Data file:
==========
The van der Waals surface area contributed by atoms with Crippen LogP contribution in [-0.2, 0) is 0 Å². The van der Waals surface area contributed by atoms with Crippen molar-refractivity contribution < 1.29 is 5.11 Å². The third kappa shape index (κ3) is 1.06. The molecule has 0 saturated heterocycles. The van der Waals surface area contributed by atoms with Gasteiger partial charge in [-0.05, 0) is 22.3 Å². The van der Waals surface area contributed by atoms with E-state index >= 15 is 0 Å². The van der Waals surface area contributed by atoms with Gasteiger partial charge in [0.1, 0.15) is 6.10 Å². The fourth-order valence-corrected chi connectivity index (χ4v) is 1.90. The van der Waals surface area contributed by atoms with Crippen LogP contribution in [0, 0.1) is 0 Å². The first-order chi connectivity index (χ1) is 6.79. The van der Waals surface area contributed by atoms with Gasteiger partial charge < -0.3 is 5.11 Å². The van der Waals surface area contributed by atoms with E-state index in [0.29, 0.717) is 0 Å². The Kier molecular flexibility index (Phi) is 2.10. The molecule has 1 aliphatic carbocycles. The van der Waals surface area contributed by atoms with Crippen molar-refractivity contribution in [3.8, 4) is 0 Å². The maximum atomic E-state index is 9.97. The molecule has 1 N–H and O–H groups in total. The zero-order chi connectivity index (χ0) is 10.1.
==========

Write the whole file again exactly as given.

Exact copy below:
The van der Waals surface area contributed by atoms with Crippen LogP contribution in [-0.2, 0) is 0 Å². The van der Waals surface area contributed by atoms with Crippen molar-refractivity contribution < 1.29 is 5.11 Å². The third kappa shape index (κ3) is 1.06. The molecule has 0 saturated heterocycles. The van der Waals surface area contributed by atoms with Gasteiger partial charge in [-0.05, 0) is 22.3 Å². The van der Waals surface area contributed by atoms with E-state index >= 15 is 0 Å². The van der Waals surface area contributed by atoms with Gasteiger partial charge in [0.1, 0.15) is 6.10 Å². The fourth-order valence-corrected chi connectivity index (χ4v) is 1.90. The van der Waals surface area contributed by atoms with Crippen LogP contribution in [0, 0.1) is 0 Å². The first-order chi connectivity index (χ1) is 6.79. The van der Waals surface area contributed by atoms with Gasteiger partial charge < -0.3 is 5.11 Å². The van der Waals surface area contributed by atoms with E-state index in [0.29, 0.717) is 0 Å². The Kier molecular flexibility index (Phi) is 2.10. The molecule has 1 aliphatic carbocycles. The van der Waals surface area contributed by atoms with Crippen molar-refractivity contribution in [3.8, 4) is 0 Å². The maximum atomic E-state index is 9.97. The molecule has 1 N–H and O–H groups in total. The zero-order chi connectivity index (χ0) is 10.1.